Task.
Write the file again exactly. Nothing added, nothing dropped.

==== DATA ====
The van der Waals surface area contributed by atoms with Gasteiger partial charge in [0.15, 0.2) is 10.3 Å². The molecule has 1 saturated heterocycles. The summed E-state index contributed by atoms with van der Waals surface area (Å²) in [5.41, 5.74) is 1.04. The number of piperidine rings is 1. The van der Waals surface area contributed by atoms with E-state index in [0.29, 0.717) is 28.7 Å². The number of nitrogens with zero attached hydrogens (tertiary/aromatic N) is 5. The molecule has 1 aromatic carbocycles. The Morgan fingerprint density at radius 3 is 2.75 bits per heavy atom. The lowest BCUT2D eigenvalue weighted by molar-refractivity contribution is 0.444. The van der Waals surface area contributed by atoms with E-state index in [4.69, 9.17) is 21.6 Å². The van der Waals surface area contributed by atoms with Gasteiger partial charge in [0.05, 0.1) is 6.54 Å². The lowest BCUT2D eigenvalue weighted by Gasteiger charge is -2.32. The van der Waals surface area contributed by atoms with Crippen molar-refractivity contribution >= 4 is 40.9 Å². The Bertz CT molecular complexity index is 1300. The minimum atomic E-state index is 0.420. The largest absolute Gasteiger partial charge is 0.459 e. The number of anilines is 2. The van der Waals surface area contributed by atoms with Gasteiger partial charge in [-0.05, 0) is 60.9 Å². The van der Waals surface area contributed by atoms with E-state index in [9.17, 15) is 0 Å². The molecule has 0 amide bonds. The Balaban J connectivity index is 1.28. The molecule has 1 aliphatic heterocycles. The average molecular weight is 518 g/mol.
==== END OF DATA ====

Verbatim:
The van der Waals surface area contributed by atoms with Gasteiger partial charge in [0.15, 0.2) is 10.3 Å². The molecule has 1 saturated heterocycles. The summed E-state index contributed by atoms with van der Waals surface area (Å²) in [5.41, 5.74) is 1.04. The number of piperidine rings is 1. The van der Waals surface area contributed by atoms with E-state index in [0.29, 0.717) is 28.7 Å². The number of nitrogens with zero attached hydrogens (tertiary/aromatic N) is 5. The molecule has 1 aromatic carbocycles. The Morgan fingerprint density at radius 3 is 2.75 bits per heavy atom. The lowest BCUT2D eigenvalue weighted by molar-refractivity contribution is 0.444. The van der Waals surface area contributed by atoms with E-state index in [4.69, 9.17) is 21.6 Å². The van der Waals surface area contributed by atoms with Gasteiger partial charge in [0.05, 0.1) is 6.54 Å². The lowest BCUT2D eigenvalue weighted by Gasteiger charge is -2.32. The van der Waals surface area contributed by atoms with Crippen molar-refractivity contribution >= 4 is 40.9 Å². The Bertz CT molecular complexity index is 1300. The minimum atomic E-state index is 0.420. The largest absolute Gasteiger partial charge is 0.459 e. The number of anilines is 2. The van der Waals surface area contributed by atoms with Gasteiger partial charge in [-0.05, 0) is 60.9 Å². The van der Waals surface area contributed by atoms with E-state index in [9.17, 15) is 0 Å². The molecule has 0 amide bonds. The Balaban J connectivity index is 1.28. The molecule has 1 aliphatic heterocycles. The average molecular weight is 518 g/mol.